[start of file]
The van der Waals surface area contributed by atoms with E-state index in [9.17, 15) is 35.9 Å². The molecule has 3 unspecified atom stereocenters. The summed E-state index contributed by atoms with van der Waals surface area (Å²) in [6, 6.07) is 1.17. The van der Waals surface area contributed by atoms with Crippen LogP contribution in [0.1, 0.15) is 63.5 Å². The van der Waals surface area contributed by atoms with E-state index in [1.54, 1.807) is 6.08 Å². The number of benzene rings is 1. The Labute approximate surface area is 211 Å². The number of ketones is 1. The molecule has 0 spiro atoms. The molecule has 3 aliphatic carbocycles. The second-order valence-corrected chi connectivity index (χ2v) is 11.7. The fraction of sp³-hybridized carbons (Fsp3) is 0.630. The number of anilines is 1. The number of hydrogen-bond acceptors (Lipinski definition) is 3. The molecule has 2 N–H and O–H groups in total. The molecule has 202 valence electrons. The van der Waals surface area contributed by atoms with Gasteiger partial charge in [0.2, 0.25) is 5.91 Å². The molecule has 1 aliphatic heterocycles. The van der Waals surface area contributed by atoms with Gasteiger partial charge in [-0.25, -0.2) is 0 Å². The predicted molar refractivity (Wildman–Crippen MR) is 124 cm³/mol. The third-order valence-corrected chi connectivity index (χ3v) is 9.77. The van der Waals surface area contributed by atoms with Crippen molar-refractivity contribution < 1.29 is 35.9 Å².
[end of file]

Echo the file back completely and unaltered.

The van der Waals surface area contributed by atoms with E-state index in [9.17, 15) is 35.9 Å². The molecule has 3 unspecified atom stereocenters. The summed E-state index contributed by atoms with van der Waals surface area (Å²) in [6, 6.07) is 1.17. The van der Waals surface area contributed by atoms with Crippen LogP contribution in [0.1, 0.15) is 63.5 Å². The van der Waals surface area contributed by atoms with E-state index in [1.54, 1.807) is 6.08 Å². The number of benzene rings is 1. The Labute approximate surface area is 211 Å². The number of ketones is 1. The molecule has 0 spiro atoms. The molecule has 3 aliphatic carbocycles. The second-order valence-corrected chi connectivity index (χ2v) is 11.7. The fraction of sp³-hybridized carbons (Fsp3) is 0.630. The number of anilines is 1. The number of hydrogen-bond acceptors (Lipinski definition) is 3. The molecule has 2 N–H and O–H groups in total. The molecule has 202 valence electrons. The van der Waals surface area contributed by atoms with Gasteiger partial charge in [0.2, 0.25) is 5.91 Å². The molecule has 1 aliphatic heterocycles. The van der Waals surface area contributed by atoms with Gasteiger partial charge in [-0.25, -0.2) is 0 Å². The predicted molar refractivity (Wildman–Crippen MR) is 124 cm³/mol. The third-order valence-corrected chi connectivity index (χ3v) is 9.77. The van der Waals surface area contributed by atoms with Crippen molar-refractivity contribution < 1.29 is 35.9 Å².